Global Stocks Surrender to Turkish Pressures

Global stocks indexes hit fresh lows on Monday as traders dumped equities and shed emerging market shares in favor of safer assets including the government bonds and the U.S. dollar. Asian and European shares took a beating, showing red across the board after the Turkish lira hit record lows.

Japan’s Nikkei 225 closed down nearly 2 percent while Hong Kong’s Hang Seng Index and South Korea’s Kospi both ended the day down about 1.50 percent. The Shanghai Composite closed 0.32 percent lower. In Asia, the FTSE was down 0.58 percent as of 12:57 p.m. GMT, the DAX was down 0.65 percent and France’s CAC was down 0.20 percent.

The currency markets also struggled, with emerging markets taking the brunt of the losses. The South African rand fell as much as 3.1 percent, the Mexican peso was down as much as 2.5 percent and the Russian ruble slumped 0.8 percent. The euro fell to a one-year low against the dollar on Monday, plagued by concerns that the European Central Bank is overexposed to Turkey.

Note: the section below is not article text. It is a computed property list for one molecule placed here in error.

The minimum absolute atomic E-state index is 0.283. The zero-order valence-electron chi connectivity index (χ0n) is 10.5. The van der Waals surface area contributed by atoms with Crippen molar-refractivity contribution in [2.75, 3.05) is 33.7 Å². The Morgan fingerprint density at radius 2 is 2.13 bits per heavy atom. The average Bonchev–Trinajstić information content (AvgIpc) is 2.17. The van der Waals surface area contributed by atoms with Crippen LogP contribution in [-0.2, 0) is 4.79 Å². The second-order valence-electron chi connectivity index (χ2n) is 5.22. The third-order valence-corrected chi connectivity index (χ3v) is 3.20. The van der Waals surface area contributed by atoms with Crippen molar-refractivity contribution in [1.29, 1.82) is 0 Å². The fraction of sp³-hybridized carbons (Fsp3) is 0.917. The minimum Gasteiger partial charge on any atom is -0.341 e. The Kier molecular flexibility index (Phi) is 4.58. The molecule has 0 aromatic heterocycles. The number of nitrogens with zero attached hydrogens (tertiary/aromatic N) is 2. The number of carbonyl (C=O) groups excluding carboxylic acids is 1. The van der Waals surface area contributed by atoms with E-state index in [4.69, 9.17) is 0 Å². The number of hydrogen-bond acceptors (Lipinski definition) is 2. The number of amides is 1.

The euro hit new 13-month lows against the dollar, trading at $1.1395, in the early afternoon in London. The common currency was also lower against the Swiss franc. It fell to new 10-week lows against the yen and was down 0.35 percent to 125.93 on Monday afternoon. The Swiss franc, long thought to be a safe haven asset, was trading near one-year highs. The yen is also expected to head higher as turbulence surrounding the lira continues.

CNBC reports Ulrich Leuchtmann, an FX strategist at Commerzbank in Frankfurt, predicting that we’re “heading for a full-blown emerging market crisis.” His assessment was based on the 1997 Asian financial crisis that caused a deep selloff worldwide.